Facebook Pinterest Search Icon SourcingJournal_horiz Tumbler Twitter Shape photo-camera graph-trend Shape latest-news icon / user

Rapanui Opens Its Own Wind-Powered Factory

When it’s deliver-or-die, supply chains become the lifeblood of a company. To that end, the fashion industry has embraced technology to navigate today’s hyper-complicated supply chain, with myriad solutions shaping the first, middle and last mile. Call it Sourcing 2.0.

Rob and Mart Drake-Knight, founders of the organic high-street fashion brand, Rapanui, may have grown up riding the surf along the shores of their native Isle of Wight, but in their latest venture the entrepreneurs–and thrill seekers–are taking to the winds. The U.K. brand recently opened its first factory powered entirely by wind energy.

The factory, a re-purposed hangar inside one of Isle of Wight’s once famous, now derelict shipbuilding yards, has become the company’s new printing hub where the brothers foster local talent and finish their range of men’s and women’s organic cotton and bamboo T-shirts.

From a business standpoint, Rob Drake-Knight, the elder brother by two years, said building a factory was a surefire way to increase stock efficiency, increase margins and reduce stock wastage for the long-term. “With our own factory we can be more flexible with when and what stock and what we invest in,” he said.

Garments are sourced from audited wind-powered factories in Southern India and then shipped to the U.K. where the brand’s creative team creates designs using water-based inks. Heat given off by the print dryers is then re-circulated to heat the factory.

Whereas in the past Rapanui would have held bulk volume in each individual line, it now prints to order. “We don’t have the traditional fashion industry problems of cancerous stock and therefore forced seasonal sales. We simply don’t make a product until we have sold it,” Drake-Knight explained.

The factory is just the latest breakthrough for the company that turned shopping for clothing into a globetrotting journey through its award-winning trace mapping tool. Each garment featured on Rapanui’s e-commerce site is equipped with a traceability map which enables shoppers to track a garment’s life from seed to shop online, and in doing so, sparking conversations about substantiality, energy use and ethical choices between consumers, brands and their suppliers.

As Drake-Knight noted, sustainability is a discussion taking place across the supply chain from designers inspired by environmentalism, to suppliers looking for an advantage, but for his company, the place that matters most is the conversation between brands and consumers. “With traceability and better information, we are seeing consumers respond to our brand with more informed choices,” he said.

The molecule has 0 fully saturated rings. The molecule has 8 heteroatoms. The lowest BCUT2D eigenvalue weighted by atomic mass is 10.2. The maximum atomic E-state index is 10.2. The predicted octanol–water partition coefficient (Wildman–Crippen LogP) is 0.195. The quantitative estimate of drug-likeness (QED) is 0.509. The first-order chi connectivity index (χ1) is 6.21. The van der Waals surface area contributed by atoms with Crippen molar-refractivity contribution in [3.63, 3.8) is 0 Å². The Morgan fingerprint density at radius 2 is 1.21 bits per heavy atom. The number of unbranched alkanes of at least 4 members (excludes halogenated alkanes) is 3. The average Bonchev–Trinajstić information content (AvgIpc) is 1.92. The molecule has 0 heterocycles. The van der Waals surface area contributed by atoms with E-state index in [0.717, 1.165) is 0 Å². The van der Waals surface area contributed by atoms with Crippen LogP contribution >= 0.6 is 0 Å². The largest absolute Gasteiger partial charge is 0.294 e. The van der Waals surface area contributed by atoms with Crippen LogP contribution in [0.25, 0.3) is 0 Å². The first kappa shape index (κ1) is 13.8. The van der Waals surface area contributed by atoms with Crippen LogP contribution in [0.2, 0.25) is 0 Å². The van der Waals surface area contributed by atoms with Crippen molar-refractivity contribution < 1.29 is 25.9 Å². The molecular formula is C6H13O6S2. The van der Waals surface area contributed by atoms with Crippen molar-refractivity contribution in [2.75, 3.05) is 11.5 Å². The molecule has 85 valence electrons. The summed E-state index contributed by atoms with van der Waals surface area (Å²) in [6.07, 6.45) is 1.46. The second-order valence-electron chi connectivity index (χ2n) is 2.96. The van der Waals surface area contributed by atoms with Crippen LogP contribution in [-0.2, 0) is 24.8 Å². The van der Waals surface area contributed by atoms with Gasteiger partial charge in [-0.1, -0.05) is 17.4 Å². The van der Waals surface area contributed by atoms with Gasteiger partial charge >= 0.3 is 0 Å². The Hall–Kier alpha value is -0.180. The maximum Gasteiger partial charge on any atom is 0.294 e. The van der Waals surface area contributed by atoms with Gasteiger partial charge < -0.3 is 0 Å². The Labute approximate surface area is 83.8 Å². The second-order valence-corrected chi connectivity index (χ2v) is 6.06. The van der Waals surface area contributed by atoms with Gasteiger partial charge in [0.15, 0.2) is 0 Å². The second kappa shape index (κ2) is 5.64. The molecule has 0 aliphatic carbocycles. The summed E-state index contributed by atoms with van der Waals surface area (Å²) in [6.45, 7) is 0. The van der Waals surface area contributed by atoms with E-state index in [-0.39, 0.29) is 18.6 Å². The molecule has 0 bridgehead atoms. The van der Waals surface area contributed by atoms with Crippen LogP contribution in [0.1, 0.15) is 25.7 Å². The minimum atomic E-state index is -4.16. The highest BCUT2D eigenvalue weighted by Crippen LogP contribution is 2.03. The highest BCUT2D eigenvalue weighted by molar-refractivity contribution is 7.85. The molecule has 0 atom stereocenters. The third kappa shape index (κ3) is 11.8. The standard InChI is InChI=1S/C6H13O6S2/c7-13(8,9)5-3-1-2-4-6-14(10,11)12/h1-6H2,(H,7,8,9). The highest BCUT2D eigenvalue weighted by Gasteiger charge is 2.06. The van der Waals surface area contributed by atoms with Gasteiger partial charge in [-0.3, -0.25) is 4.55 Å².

Now, with the new factory shoppers will not only have more choices, but they’ll see them a lot more quickly. The company plans to run new collections every eight weeks. Drake-Knight said that quick turnaround will help keep consumers engaged–essential for any business, sustainable or not, in appealing to Millennial-aged high-street consumers–and enable Rapanui’s designers to hone in on the right fashion trends, be more flexible and stay atop consumer trends.

As the company evolved how it delivered information to its customer base, Drake-Knight said shoppers responded by buying more of the more sustainable products the company made, and less of the least sustainable products. That demand from the consumer end, he said, is a powerful demonstration of how sustainability can reshape the textile industry and force suppliers to change their systems.

It has even led the brothers to have product shipped rather than aired. “Carbon embedded in the supply chain is important to us, so anything we can do to affect it, like choosing to ship rather than air freight is a no-brainer,” Drake-Knight revealed. It takes four to five weeks to arrive by ship rather than three days by air, but since the company runs a lot of products with blanks, the sell-through rate data is very accurate, making it easier to estimate quantities and lead-time.

Despite their carefree ethos–the brothers hosted a kegger to celebrate the factory’s opening, where there is also a skateboard ramp on premise–the brand has proved to excel at planning. The Isle of Wight factory was built to grow infinitely large. Drake-Knight said the company has lined up more units in the current hanger to expand and with hopes to become bigger than major U.K. brands, like Journey, Rapanui is ready to take its sustainability and social business global.

Related Articles

More from our brands

Access exclusive content Become a Member Today!